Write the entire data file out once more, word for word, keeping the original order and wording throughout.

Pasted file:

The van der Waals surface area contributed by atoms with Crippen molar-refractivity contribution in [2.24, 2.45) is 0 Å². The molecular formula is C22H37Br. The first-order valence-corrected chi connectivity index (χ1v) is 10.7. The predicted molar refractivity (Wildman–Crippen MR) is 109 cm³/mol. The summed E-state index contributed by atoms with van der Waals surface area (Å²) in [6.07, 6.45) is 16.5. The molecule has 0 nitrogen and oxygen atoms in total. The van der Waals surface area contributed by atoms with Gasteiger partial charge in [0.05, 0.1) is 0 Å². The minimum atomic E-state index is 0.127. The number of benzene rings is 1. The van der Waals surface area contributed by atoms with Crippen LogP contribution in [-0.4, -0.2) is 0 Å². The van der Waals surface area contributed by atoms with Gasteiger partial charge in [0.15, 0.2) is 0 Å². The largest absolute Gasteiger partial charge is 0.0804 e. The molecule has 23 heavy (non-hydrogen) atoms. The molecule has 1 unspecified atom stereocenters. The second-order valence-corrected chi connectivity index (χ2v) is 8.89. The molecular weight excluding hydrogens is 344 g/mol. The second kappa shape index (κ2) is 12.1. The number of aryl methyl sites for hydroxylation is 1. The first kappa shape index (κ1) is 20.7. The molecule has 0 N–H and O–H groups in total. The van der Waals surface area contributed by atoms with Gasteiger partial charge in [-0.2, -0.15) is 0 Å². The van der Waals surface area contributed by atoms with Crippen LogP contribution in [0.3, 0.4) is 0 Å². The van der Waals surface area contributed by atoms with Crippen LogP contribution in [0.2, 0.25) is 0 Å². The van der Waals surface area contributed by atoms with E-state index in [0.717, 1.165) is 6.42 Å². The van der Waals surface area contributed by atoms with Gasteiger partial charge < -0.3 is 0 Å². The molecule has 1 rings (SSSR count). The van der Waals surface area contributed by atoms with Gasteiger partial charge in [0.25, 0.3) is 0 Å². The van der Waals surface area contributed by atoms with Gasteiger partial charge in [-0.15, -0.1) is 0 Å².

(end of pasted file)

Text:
The van der Waals surface area contributed by atoms with Crippen molar-refractivity contribution in [2.24, 2.45) is 0 Å². The molecular formula is C22H37Br. The first-order valence-corrected chi connectivity index (χ1v) is 10.7. The predicted molar refractivity (Wildman–Crippen MR) is 109 cm³/mol. The summed E-state index contributed by atoms with van der Waals surface area (Å²) in [6.07, 6.45) is 16.5. The molecule has 0 nitrogen and oxygen atoms in total. The van der Waals surface area contributed by atoms with Gasteiger partial charge in [0.05, 0.1) is 0 Å². The minimum atomic E-state index is 0.127. The number of benzene rings is 1. The van der Waals surface area contributed by atoms with Crippen LogP contribution in [-0.4, -0.2) is 0 Å². The van der Waals surface area contributed by atoms with Gasteiger partial charge in [0.15, 0.2) is 0 Å². The largest absolute Gasteiger partial charge is 0.0804 e. The molecule has 23 heavy (non-hydrogen) atoms. The molecule has 1 unspecified atom stereocenters. The second-order valence-corrected chi connectivity index (χ2v) is 8.89. The molecular weight excluding hydrogens is 344 g/mol. The second kappa shape index (κ2) is 12.1. The number of aryl methyl sites for hydroxylation is 1. The first kappa shape index (κ1) is 20.7. The molecule has 0 N–H and O–H groups in total. The van der Waals surface area contributed by atoms with Gasteiger partial charge in [-0.2, -0.15) is 0 Å². The van der Waals surface area contributed by atoms with Crippen LogP contribution in [0.3, 0.4) is 0 Å². The van der Waals surface area contributed by atoms with Crippen LogP contribution in [0.2, 0.25) is 0 Å². The van der Waals surface area contributed by atoms with E-state index in [0.717, 1.165) is 6.42 Å². The van der Waals surface area contributed by atoms with Gasteiger partial charge < -0.3 is 0 Å². The molecule has 1 rings (SSSR count). The van der Waals surface area contributed by atoms with Gasteiger partial charge in [0.25, 0.3) is 0 Å². The van der Waals surface area contributed by atoms with Gasteiger partial charge in [-0.15, -0.1) is 0 Å².